To join an online SSG, potential participants should contact Seadat via email at Yumna.Seadat@uct.ac.za to arrange an initial one-on-one meeting, when Seadat will discuss confidentiality, anonymity and how to gain access to the online SSG via Microsoft Teams.
UCT Student Wellness Service
(Updated 18 May) Provision will be made for students to catch up with their studies through blended learning, which combines online lectures and face-to-face tutorials, once the university is able to reopen. The academic calendar will be adjusted so that students are not prejudiced in terms of the length of their studies and their funding.
To mitigate students’ anxieties, the university has acknowledged that most students will only be able to learn remotely for 30 hours per week and has adjusted the academic calendar to accommodate this. Most courses will use a continual assessment model.
For more information and contacts specific to research, please refer to the COVID-19 FAQs for researchers on the Research Support Hub.
(Updated 26 August) UCT’s Postgraduate Funding Office is working hard to ensure that postgraduate bursaries and scholarships continue to be paid and applications for new and renewed funding are processed.
(Updated 2 April) Access to both laptops and data is a challenge for many of our postgraduates. There is a plan in place to distribute laptops to a limited group of students in need. The criteria for this and how it will take place is discussed in the DVC Desk of 1 April 2020 titled, “Important: Student access survey and conditions for receiving a loan laptop”. Please complete the Student Access Survey on your needs for working remotely, which will enable us to understand the overall status of your connectivity. The survey will help us prioritise and allocate laptops according to greatest need.
Work is in progress at a national level with telecommunication companies to get students and postgraduates access to South African-hosted websites, including all educational sites, for as long as they are unable to work on campus. This is still under discussion.
(Updated 2 April) Such an agreement is unlikely to provide our researchers with the facilities needed for data-intensive research, for which a different plan will have to be made. We encourage researchers to use UCT’s virtual private network (VPN) where possible to access and operate systems on campus, all of which are running. Data transfer can then be managed in the normal way using the underlying systems via the access granted by the VPN.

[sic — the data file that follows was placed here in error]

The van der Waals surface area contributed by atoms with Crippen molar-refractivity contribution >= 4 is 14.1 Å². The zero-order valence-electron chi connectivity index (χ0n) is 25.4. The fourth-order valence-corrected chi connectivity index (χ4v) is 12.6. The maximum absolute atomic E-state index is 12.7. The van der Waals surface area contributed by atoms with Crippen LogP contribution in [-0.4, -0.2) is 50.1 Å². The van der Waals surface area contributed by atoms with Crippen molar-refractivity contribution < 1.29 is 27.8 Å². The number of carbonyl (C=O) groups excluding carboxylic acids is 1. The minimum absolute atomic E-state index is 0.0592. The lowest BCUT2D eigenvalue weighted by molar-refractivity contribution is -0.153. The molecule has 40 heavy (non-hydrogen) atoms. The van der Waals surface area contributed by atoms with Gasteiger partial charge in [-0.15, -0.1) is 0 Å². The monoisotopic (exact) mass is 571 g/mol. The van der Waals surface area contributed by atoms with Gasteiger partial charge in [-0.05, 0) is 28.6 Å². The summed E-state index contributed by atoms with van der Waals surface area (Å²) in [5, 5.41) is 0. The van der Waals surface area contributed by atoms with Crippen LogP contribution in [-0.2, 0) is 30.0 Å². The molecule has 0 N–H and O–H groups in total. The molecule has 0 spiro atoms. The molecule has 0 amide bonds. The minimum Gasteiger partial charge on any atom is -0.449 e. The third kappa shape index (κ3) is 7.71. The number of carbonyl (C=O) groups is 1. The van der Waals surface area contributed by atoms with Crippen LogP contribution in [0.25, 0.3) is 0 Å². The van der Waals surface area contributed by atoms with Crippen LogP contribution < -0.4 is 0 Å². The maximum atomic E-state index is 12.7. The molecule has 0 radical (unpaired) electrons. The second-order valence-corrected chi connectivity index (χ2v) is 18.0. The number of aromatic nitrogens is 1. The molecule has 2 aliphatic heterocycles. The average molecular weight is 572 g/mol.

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COVID-19 is a global pandemic that caused President Cyril Ramaphosa to declare a national disaster in South Africa on 15 March 2020 and to implement a national lockdown from 26 March.
UCT is taking the threat of infection in our university community extremely seriously, and this page will be updated regularly with the latest COVID-19 information. Please note that the information on this page is subject to change depending on current lockdown regulations.
Getting credible, evidence-based, accessible information and recommendations relating to COVID-19
The Department of Medicine at the University of Cape Town and Groote Schuur Hospital, are producing educational video material for use on digital platforms and in multiple languages. The information contained in these videos is authenticated and endorsed by the team of experts based in the Department of Medicine. Many of the recommendations are based on current best evidence and are aligned to provincial, national and international guidelines. For more information on UCT’s Department of Medicine, please visit the website.
To watch more videos like these, visit the Department of Medicine’s YouTube channel.
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The Covid-19 crisis has reinforced the global consequences of fragmented, inadequate and inequitable healthcare systems and the damage caused by hesitant and poorly communicated responses.24 Jun 2020 - >10 min read Opinion
Our scientists must not practise in isolation, but be encouraged to be creative and increase our knowledge of the needs of developing economies, write Professor Mamokgethi Phakeng, vice-chancellor of UCT, and Professor Thokozani Majozi from the University of the Witwatersrand.09 Jun 2020 - 6 min read Republished
South Africa has been recognised globally for its success in flattening the curve, which came as a result of President Ramaphosa responding quickly to the crisis, writes Prof Alan Hirsch.28 Apr 2020 - 6 min read Republished
In an email to the UCT community, Vice-Chancellor Professor Mamokgethi Phakeng said:
“COVID-19, caused by the virus SARS-CoV-2, is a rapidly changing epidemic. [...] Information [...] will be updated as and when new information becomes available.”
We are continuing to monitor the situation and we will be updating the UCT community regularly – as and when there are further updates. If you are concerned or need more information, students can contact the Student Wellness Service on 021 650 5620 or 021 650 1271 (after hours), while staff can contact 021 650 5685.